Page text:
Can ice baths do more harm than good?

Can ice baths do more harm than good?

Cold water immersion — more commonly known as an ice bath — is a common practice for runners and other athletes looking to ward off injuries after strenuous training sessions. But, new research suggests the practice may do more harm than good.

“The theory behind ice baths is that the intense cold reduces metabolic activity and causes your blood vessels to constrict,” says Dr. David R. Guelich, orthopedic sports medicine specialist at Advocate Illinois Masonic Medical Center in Chicago. “This is thought to decrease post-workout inflammation and muscle pain.”

Researchers from Queensland University of Technology and the University of Queensland asked more than 20 physically active men to do strength training exercises twice a week for 12 weeks. Half the group was asked to take a 10-minute ice bath following their workouts and the other half spent that time engaging in a warm-down exercise on a stationary bike.

At the end of the 12-week period, researchers looked at the muscle mass and strength of the men. Those who did the warm-down exercise had gained more muscle mass and strength than the ice bath group.

The researchers also performed muscle biopsies on men who had performed strength training exercises followed by either an ice bath or an active warm-down activity, and found similar results.

“We found that cold water immersion after training substantially attenuated, or reduced, long-term gains in muscle mass and strength,” lead researcher Dr. Llion Roberts said in a news release. “It is anticipated that athletes who use ice baths after workouts would see less long-term muscle gains than those who choose an active warm down. At this stage we are unsure why cold water immersion had this effect, but a reduction of muscle blood flow could be one mechanism.”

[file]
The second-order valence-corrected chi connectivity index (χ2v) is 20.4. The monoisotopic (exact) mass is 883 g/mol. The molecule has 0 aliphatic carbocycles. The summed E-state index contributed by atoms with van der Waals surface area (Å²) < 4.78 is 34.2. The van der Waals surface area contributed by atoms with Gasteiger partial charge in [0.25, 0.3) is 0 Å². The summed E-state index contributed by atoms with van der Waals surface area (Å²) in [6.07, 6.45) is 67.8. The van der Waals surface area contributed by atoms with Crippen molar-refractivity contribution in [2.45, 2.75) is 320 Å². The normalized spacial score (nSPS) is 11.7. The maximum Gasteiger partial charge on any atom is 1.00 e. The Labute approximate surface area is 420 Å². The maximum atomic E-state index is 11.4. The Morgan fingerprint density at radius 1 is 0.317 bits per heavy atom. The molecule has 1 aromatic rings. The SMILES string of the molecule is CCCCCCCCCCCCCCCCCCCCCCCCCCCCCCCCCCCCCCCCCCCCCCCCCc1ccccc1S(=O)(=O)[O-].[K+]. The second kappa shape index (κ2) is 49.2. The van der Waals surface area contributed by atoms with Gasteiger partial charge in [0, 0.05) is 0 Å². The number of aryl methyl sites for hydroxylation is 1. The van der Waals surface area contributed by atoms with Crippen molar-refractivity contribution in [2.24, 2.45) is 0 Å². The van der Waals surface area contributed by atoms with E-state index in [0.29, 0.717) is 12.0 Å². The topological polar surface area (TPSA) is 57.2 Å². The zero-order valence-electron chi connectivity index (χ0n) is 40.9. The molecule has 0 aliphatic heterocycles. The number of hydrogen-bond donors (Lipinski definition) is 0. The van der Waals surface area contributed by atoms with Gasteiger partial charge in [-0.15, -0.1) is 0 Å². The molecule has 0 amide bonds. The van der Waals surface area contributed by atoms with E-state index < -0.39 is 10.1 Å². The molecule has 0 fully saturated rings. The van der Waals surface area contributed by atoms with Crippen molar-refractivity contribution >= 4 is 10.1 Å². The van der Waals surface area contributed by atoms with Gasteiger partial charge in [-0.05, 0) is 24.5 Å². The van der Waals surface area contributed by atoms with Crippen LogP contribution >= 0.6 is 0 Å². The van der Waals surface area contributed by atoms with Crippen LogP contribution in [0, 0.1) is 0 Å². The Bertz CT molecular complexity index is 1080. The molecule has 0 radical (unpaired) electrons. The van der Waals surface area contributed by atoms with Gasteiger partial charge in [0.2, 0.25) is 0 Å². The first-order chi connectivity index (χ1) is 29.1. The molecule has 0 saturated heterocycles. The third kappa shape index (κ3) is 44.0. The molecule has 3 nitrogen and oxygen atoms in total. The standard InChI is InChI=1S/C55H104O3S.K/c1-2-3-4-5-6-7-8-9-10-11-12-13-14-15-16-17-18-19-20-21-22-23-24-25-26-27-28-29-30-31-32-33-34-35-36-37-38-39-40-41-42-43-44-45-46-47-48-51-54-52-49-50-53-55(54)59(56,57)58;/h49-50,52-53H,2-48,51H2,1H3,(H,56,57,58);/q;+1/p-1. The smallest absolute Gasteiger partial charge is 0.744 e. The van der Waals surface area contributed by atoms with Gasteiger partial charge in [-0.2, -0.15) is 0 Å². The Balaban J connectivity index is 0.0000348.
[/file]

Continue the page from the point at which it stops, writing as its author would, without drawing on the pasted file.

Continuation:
Dr. Guelich suggests the following tips for people who want to avoid injury while working out:

  • Warm up at the beginning of each workout and warm down upon completion
  • Balance vigorous, maximal-effort exercise with less strenuous flexibility exercise
  • Consider using a personal trainer. A trainer can teach you proper techniques and how to safely use equipment you haven’t tried before
  • Eat a healthy diet and drink plenty of water before, during and after workouts

“If you experience pain that lasts longer than two to three weeks, get an injury screening by a licensed physical therapist or sports medicine specialist,” says Dr. Guelich.

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health enews Staff
health enews Staff

health enews staff is a group of experienced writers from our Advocate Aurora Health sites, which also includes freelance or intern writers.